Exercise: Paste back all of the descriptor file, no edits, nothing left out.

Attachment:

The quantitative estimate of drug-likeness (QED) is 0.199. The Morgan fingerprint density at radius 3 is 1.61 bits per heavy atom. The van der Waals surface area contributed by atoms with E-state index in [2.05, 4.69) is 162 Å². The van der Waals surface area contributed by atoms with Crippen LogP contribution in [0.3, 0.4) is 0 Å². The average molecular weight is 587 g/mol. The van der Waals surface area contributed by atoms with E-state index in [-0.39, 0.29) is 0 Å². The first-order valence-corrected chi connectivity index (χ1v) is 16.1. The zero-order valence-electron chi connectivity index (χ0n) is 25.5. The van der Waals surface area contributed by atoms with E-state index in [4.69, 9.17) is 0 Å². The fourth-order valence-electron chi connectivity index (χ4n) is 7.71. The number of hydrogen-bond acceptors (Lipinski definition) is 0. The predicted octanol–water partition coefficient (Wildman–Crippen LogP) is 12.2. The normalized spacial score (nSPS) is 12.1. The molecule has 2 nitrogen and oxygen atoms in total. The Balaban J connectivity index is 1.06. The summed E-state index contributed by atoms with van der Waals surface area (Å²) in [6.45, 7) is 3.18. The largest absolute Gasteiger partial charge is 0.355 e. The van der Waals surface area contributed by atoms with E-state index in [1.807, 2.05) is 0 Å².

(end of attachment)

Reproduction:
The quantitative estimate of drug-likeness (QED) is 0.199. The Morgan fingerprint density at radius 3 is 1.61 bits per heavy atom. The van der Waals surface area contributed by atoms with E-state index in [2.05, 4.69) is 162 Å². The van der Waals surface area contributed by atoms with Crippen LogP contribution in [0.3, 0.4) is 0 Å². The average molecular weight is 587 g/mol. The van der Waals surface area contributed by atoms with E-state index in [-0.39, 0.29) is 0 Å². The first-order valence-corrected chi connectivity index (χ1v) is 16.1. The zero-order valence-electron chi connectivity index (χ0n) is 25.5. The van der Waals surface area contributed by atoms with E-state index in [4.69, 9.17) is 0 Å². The fourth-order valence-electron chi connectivity index (χ4n) is 7.71. The number of hydrogen-bond acceptors (Lipinski definition) is 0. The predicted octanol–water partition coefficient (Wildman–Crippen LogP) is 12.2. The normalized spacial score (nSPS) is 12.1. The molecule has 2 nitrogen and oxygen atoms in total. The Balaban J connectivity index is 1.06. The summed E-state index contributed by atoms with van der Waals surface area (Å²) in [6.45, 7) is 3.18. The largest absolute Gasteiger partial charge is 0.355 e. The van der Waals surface area contributed by atoms with E-state index in [1.807, 2.05) is 0 Å².